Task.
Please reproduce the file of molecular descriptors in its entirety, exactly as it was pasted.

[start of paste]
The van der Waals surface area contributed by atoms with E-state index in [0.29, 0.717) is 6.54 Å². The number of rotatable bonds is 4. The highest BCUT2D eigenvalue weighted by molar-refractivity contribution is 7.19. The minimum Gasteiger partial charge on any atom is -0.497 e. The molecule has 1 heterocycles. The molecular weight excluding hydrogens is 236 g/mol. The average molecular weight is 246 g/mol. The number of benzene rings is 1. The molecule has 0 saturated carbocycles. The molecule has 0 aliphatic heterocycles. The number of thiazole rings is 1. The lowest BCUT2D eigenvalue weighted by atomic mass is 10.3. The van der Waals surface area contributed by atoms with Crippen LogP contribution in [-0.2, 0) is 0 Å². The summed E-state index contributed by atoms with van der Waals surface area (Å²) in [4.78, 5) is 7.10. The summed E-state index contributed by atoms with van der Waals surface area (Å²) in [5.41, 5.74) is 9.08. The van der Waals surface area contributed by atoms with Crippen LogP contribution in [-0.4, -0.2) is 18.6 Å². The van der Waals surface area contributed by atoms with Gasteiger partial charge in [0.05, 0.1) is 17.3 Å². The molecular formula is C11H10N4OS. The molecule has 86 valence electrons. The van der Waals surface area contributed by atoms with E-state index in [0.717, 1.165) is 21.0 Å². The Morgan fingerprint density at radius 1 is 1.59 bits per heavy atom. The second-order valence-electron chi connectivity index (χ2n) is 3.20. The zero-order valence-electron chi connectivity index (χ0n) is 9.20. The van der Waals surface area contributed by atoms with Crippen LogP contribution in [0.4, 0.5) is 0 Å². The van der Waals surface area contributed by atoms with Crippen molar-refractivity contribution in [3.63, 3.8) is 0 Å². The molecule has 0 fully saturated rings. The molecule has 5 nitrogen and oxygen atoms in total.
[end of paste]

The van der Waals surface area contributed by atoms with E-state index in [0.29, 0.717) is 6.54 Å². The number of rotatable bonds is 4. The highest BCUT2D eigenvalue weighted by molar-refractivity contribution is 7.19. The minimum Gasteiger partial charge on any atom is -0.497 e. The molecule has 1 heterocycles. The molecular weight excluding hydrogens is 236 g/mol. The average molecular weight is 246 g/mol. The number of benzene rings is 1. The molecule has 0 saturated carbocycles. The molecule has 0 aliphatic heterocycles. The number of thiazole rings is 1. The lowest BCUT2D eigenvalue weighted by atomic mass is 10.3. The van der Waals surface area contributed by atoms with Crippen LogP contribution in [-0.2, 0) is 0 Å². The summed E-state index contributed by atoms with van der Waals surface area (Å²) in [4.78, 5) is 7.10. The summed E-state index contributed by atoms with van der Waals surface area (Å²) in [5.41, 5.74) is 9.08. The van der Waals surface area contributed by atoms with Crippen LogP contribution in [-0.4, -0.2) is 18.6 Å². The van der Waals surface area contributed by atoms with Gasteiger partial charge in [0.05, 0.1) is 17.3 Å². The molecular formula is C11H10N4OS. The molecule has 86 valence electrons. The van der Waals surface area contributed by atoms with E-state index in [0.717, 1.165) is 21.0 Å². The Morgan fingerprint density at radius 1 is 1.59 bits per heavy atom. The second-order valence-electron chi connectivity index (χ2n) is 3.20. The zero-order valence-electron chi connectivity index (χ0n) is 9.20. The van der Waals surface area contributed by atoms with Crippen LogP contribution in [0.4, 0.5) is 0 Å². The van der Waals surface area contributed by atoms with Crippen molar-refractivity contribution in [3.63, 3.8) is 0 Å². The molecule has 0 fully saturated rings. The molecule has 5 nitrogen and oxygen atoms in total.